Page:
Some properly tasty food makes the Game of Thrones-inspired immersive show Dinner is Coming an entertaining night indeed at The Vaults
Stepping into the world of immersive experiences as a reviewer can be a tricky business. Given the sums of money that can be charged and the subjectiveness of your time there, to be able to put one’s hand on one’s heart and say you should put your hand on your wallet is rife with difficulty. I had one of my all-time greatest adventures on my first trip on You Me Bum Bum Train and my one and only venture to Secret Cinema had a moment of unforgettable pure magic but ask me about value for money, for you, and I’m stumped.
Which is a long-winded way of saying you should take this review with a pinch of salt. Although you won’t need to add any salt because the cooking here at Dinner is Coming is really, really good. If you’ve been wondering what you should eat for dinner look no further! Designed and prepared onsite by Chavdar Todorov, Steven Estevez and their team, this is the kind of meal that comes close to justifying the ticket price alone. I always thought life was too short to roast a cauliflower but not any more, the slow-cooked lamb shoulder is melt-in-your-mouth delicious and yet somehow it is the salad that I remember the most – courgette, lettuce, beetroot and peas in a pesto-flecked dressing that makes every ingredient truly sing. Continue reading “Review: Dinner is Coming, The Vaults”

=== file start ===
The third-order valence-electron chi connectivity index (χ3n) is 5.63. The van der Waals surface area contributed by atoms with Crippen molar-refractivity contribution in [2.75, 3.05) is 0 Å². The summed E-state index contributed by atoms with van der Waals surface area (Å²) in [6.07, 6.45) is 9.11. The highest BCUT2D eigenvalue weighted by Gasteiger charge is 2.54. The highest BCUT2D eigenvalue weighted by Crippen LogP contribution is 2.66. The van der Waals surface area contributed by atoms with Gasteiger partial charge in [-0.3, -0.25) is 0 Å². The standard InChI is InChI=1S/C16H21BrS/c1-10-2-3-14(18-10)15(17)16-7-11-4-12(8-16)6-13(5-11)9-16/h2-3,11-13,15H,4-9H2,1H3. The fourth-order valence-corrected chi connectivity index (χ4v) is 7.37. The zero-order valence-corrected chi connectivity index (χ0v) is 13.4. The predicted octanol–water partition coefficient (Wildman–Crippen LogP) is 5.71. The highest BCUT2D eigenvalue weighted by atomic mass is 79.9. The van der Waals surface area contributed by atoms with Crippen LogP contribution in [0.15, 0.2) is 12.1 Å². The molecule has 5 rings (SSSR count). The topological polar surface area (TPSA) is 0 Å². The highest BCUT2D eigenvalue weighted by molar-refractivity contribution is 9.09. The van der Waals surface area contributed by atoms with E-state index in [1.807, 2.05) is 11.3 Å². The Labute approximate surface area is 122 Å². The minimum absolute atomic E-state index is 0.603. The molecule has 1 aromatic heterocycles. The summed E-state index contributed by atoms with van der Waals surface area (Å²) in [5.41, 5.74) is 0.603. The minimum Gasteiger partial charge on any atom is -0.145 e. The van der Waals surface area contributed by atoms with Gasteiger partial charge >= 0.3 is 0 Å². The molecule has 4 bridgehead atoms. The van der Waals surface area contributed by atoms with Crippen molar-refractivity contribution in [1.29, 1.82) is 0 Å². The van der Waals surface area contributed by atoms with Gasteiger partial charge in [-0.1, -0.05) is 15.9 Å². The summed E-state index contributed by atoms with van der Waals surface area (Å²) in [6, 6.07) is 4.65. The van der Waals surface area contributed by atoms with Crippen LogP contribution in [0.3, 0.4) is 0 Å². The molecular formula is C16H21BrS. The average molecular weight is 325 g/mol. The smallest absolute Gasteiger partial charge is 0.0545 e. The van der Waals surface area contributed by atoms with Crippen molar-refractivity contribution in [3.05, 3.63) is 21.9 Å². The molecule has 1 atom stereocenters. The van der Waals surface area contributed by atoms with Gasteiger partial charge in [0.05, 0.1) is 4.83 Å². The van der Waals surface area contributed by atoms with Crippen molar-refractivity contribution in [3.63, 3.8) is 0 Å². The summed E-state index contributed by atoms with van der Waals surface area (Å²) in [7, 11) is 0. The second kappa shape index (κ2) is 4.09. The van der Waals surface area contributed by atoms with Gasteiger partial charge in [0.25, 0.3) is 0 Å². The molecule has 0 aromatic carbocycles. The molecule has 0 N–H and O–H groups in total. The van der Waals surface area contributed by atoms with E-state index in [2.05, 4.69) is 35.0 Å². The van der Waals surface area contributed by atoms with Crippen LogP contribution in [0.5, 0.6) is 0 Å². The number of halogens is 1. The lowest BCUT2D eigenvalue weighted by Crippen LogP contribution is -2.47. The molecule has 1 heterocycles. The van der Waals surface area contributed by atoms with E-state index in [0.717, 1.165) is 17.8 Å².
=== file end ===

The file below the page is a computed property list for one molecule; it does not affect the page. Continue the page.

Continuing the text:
“Failure to do this will result in your fellow inmates being punished”
How far can immersive theatre push you? How far should immersive theatre push you? The disclaimer for Les Enfants Terribles’ Inside Pussy Riot warns us it is “not for the faint hearted, come prepared to demonstrate and stand up for what you believe in!”. But given that it is trying to give audiences a taste of what it is like to be on the wrong side of a totalitarian regime, from arrest to trial to incarceration with a bit of forced labour in there for good measure, there’s a limit to how far they can actually go.
Marking the 100th annversary of the Russian Revolution, Inside Pussy Riot revisits the experience of Nadya Tolokonnikova and her post punk, feminist art collective colleagues in Pussy Riot, who were convicted and sentenced to two years imprisonment for performing less than 40 seconds of an anti-Putin song in a Moscow cathedral. From the opening moments when you’re invited to pick a balaclava (a range of colours available) to the climactic encouragement to raise your voice in protest, there’s quite the journey ahead. Continue reading “Review: Inside Pussy Riot, Saatchi Gallery”